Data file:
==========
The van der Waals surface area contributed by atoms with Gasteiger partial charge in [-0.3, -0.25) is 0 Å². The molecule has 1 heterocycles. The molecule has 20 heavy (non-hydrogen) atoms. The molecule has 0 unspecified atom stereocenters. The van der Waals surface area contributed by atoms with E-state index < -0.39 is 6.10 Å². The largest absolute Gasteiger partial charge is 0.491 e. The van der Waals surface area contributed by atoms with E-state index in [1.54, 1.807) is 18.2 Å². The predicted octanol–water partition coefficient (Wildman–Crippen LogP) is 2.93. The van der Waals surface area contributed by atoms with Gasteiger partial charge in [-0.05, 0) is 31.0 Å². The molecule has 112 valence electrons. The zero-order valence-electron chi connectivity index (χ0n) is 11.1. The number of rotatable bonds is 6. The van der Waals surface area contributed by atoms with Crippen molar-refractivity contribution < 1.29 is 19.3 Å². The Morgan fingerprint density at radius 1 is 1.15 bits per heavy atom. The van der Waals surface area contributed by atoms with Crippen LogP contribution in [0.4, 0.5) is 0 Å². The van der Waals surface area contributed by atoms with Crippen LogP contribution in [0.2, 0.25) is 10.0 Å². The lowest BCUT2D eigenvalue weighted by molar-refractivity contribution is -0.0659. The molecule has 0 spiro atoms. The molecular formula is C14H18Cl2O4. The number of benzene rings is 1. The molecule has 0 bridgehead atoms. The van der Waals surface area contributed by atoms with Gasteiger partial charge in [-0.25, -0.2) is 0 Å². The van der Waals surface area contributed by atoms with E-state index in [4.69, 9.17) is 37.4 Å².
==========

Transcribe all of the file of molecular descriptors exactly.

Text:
The van der Waals surface area contributed by atoms with Gasteiger partial charge in [-0.3, -0.25) is 0 Å². The molecule has 1 heterocycles. The molecule has 20 heavy (non-hydrogen) atoms. The molecule has 0 unspecified atom stereocenters. The van der Waals surface area contributed by atoms with E-state index < -0.39 is 6.10 Å². The largest absolute Gasteiger partial charge is 0.491 e. The van der Waals surface area contributed by atoms with E-state index in [1.54, 1.807) is 18.2 Å². The predicted octanol–water partition coefficient (Wildman–Crippen LogP) is 2.93. The van der Waals surface area contributed by atoms with Gasteiger partial charge in [-0.05, 0) is 31.0 Å². The molecule has 112 valence electrons. The zero-order valence-electron chi connectivity index (χ0n) is 11.1. The number of rotatable bonds is 6. The van der Waals surface area contributed by atoms with Crippen molar-refractivity contribution < 1.29 is 19.3 Å². The Morgan fingerprint density at radius 1 is 1.15 bits per heavy atom. The van der Waals surface area contributed by atoms with Crippen LogP contribution in [0.4, 0.5) is 0 Å². The van der Waals surface area contributed by atoms with Crippen LogP contribution in [0.2, 0.25) is 10.0 Å². The lowest BCUT2D eigenvalue weighted by molar-refractivity contribution is -0.0659. The molecule has 0 spiro atoms. The molecular formula is C14H18Cl2O4. The number of benzene rings is 1. The molecule has 0 bridgehead atoms. The van der Waals surface area contributed by atoms with Gasteiger partial charge in [-0.25, -0.2) is 0 Å². The van der Waals surface area contributed by atoms with E-state index in [4.69, 9.17) is 37.4 Å².